This course examines the variety of theoretical debates that have taken place at the fertile intersection of politics and aesthetics: from Hannah Arendt’s return to Kant’s “political philosophy,” to the work of the Frankfurt School and its outsider member Walter Benjamin, to Jacques Ranciére’s recent writing about art as delimiting what is visible, sayable, and ultimately, thinkable. The course will also consider specific historical case studies and the way mass-reproduced images affect the world spectator.
Cultural industries scholars often emphasize creative workers’ heightened autonomy and proprietorship, perceiving creative or cultural work as distinct from more run-of-the-mill forms of work. This emphasis links theoretical perspectives from political-economic to “governmentalist” approaches (Banks 2007).
Taking its name from Robert Blauner’s influential 1964 study, this course will examine cultural work as participant in the social division of labor, drawing on significant approaches to work and cultural work, and foregrounding critiques of the liberal theory, legal frameworks and political-economic institutions and analyses of the cultural conceptions and social institutions that make up the ground of employment and contracting in the English-speaking world.
Readings will likely include:
The early part of the semester will focus on historical and theoretical works; the middle part on contemporary analyses of creative work; the latter part on works selected by the class based on student interest.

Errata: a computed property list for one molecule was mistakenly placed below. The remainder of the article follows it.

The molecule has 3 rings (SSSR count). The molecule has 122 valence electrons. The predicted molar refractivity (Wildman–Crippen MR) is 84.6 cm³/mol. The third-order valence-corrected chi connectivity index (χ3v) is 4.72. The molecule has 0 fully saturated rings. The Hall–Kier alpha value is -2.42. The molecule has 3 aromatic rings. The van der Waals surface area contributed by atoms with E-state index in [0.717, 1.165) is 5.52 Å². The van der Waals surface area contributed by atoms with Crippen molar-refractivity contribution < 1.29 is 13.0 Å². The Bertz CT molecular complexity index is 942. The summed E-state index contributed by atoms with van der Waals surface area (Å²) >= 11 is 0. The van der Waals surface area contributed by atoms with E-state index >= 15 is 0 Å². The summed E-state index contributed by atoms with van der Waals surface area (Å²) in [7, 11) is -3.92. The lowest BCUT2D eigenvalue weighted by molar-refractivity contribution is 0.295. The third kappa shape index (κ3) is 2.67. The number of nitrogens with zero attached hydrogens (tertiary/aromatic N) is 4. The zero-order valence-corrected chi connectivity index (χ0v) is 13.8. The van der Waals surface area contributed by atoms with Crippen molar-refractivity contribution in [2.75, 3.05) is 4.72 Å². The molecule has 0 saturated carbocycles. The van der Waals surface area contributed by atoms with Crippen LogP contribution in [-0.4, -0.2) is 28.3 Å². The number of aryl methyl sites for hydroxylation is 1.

This course addresses historical, empirical, and theoretical questions concerning the rise and consolidation of consumerism and advertising in North America, beginning in the late nineteenth century. The economic and cultural dimensions of advertising and mass consumption are explored, as is their bearing on mass media during the twentieth century. The seminar consists of weekly discussions of selected readings. Each student will give one seminar presentation (approx. 30 minutes) based primarily on assigned readings for that week. Students will also write a research essay (approx. 20 pgs for MA students; 25 pages for PhD students) on an appropriate topic to be determined upon consultation with myself. Students will also do a presentation based on their research topic.